Thai authorities must stop using draconian laws to target pro-democracy protesters and instead enter into dialogue with them, warns the UN’s special rapporteur for freedom of assembly, Clément Voule.
Voule said he had written to the Thai government to express his dismay at the use of lèse-majesté laws against dozens of protesters, and warned that the country risks sliding into violence.
“It is legitimate for people to start discussing where their country is going and what kind of future they want,” Voule said. “Stopping people from raising their legitimate concerns is not acceptable.”
The lese-majesty law hadn’t been used since 2018, its use has been revived in response to the student-led protests sweeping across the country. A total of 37 people have been charged with insulting the monarchy since authorities resumed enforcing the legislation.
The law is notorious for its arbitrary use, sweeping criteria and for the harsh sentences handed down to many convicted on such charges. Anyone who “defames, insults or threatens the king, queen, heir-apparent or regent” can face between three and 15 years on each charge.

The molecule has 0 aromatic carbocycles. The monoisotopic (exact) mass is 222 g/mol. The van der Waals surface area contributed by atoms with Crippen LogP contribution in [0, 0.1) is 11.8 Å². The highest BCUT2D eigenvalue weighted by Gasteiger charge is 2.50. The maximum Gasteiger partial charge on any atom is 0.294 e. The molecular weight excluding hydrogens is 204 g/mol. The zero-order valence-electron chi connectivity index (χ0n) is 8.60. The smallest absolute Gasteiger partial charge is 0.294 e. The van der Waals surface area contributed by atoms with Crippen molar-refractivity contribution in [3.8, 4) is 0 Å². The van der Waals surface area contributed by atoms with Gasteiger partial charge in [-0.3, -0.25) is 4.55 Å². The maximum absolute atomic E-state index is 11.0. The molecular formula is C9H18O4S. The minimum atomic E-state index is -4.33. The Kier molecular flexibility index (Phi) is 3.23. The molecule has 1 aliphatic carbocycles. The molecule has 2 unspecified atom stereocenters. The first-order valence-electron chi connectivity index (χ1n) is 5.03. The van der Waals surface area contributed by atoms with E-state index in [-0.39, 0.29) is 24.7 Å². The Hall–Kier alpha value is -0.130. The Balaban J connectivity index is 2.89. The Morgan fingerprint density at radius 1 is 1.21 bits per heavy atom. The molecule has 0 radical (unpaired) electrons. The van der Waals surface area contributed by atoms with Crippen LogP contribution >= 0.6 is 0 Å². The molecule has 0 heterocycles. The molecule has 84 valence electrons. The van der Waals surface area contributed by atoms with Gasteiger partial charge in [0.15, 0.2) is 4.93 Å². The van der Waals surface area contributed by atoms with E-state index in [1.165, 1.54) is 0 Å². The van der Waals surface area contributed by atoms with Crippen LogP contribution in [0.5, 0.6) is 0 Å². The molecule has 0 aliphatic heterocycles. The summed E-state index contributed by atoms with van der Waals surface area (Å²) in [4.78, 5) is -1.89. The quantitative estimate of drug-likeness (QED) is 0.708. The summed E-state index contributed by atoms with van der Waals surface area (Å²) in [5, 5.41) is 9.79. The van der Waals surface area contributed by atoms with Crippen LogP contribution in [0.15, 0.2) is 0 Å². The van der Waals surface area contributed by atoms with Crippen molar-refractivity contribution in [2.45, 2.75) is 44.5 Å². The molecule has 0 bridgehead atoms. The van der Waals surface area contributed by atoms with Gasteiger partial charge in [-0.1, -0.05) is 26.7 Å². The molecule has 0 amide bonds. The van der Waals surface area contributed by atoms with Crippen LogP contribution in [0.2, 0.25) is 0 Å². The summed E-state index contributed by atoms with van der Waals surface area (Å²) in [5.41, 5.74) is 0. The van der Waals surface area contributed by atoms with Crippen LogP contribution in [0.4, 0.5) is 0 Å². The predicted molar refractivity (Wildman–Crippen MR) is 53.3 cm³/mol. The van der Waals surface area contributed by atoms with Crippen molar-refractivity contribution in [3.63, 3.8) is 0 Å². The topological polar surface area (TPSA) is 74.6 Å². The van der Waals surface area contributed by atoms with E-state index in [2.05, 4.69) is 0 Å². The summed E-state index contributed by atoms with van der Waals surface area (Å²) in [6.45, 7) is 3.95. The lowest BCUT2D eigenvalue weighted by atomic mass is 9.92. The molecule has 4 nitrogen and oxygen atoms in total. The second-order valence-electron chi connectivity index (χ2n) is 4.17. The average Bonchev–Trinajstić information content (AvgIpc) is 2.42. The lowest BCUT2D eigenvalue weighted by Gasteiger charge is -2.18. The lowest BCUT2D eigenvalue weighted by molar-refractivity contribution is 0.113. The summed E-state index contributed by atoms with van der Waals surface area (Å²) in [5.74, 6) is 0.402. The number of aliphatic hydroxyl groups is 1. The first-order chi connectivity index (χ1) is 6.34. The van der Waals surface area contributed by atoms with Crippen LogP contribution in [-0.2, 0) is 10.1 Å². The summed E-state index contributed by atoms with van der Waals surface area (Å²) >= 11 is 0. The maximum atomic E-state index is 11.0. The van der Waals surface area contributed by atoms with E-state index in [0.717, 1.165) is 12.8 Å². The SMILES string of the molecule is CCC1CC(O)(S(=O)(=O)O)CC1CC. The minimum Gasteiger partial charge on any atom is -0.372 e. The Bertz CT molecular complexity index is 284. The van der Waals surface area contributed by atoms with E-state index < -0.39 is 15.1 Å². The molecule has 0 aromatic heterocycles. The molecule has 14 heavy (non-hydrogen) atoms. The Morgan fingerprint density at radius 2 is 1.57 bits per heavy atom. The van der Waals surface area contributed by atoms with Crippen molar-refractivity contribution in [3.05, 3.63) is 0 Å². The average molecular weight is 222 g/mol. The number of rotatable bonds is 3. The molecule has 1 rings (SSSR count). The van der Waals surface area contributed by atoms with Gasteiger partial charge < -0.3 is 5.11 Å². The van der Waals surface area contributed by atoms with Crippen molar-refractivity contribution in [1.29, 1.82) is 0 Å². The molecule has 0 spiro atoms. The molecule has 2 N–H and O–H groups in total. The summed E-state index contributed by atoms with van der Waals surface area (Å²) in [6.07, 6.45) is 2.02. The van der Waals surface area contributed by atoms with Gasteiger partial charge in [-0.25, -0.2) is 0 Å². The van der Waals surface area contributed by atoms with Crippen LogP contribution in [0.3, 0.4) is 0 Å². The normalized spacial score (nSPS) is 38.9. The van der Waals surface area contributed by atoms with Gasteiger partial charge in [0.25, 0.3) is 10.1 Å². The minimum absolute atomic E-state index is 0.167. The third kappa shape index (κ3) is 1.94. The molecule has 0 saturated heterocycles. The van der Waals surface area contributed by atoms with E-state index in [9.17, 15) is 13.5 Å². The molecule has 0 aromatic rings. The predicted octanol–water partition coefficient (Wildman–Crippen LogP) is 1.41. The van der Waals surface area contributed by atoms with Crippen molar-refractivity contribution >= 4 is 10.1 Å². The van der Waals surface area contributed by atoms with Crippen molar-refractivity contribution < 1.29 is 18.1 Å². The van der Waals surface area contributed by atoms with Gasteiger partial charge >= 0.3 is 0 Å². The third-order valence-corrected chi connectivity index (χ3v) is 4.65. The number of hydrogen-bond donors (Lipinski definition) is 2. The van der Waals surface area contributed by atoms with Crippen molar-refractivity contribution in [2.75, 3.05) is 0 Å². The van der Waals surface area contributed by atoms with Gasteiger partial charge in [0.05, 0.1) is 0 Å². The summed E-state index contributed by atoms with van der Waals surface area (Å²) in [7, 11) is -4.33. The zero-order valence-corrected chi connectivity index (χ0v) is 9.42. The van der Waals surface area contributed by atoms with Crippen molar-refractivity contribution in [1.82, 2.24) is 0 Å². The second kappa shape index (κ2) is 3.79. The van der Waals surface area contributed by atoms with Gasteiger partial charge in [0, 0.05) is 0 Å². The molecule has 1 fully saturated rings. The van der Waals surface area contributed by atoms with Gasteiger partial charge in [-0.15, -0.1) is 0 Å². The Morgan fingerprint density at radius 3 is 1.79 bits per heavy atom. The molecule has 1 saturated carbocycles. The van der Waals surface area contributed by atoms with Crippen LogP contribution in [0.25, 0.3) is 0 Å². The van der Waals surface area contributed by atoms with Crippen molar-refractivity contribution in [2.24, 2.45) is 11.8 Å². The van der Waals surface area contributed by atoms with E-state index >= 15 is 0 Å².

Rights experts say that police and prosecutors are often reluctant to reject complaints due to fears that they themselves could be accused of disloyalty. A royalist group recently called on its supporters to begin reporting others, prompting fears of a witch-hunt.
Some of the leaders of the protest movement face an unusually high number of charges. Parit Chiwarak has 12 separate charges to answer whilst fellow student activist Panusaya Sithijirawattanakul has six. The human rights lawyer Anon Nampa faces eight charges.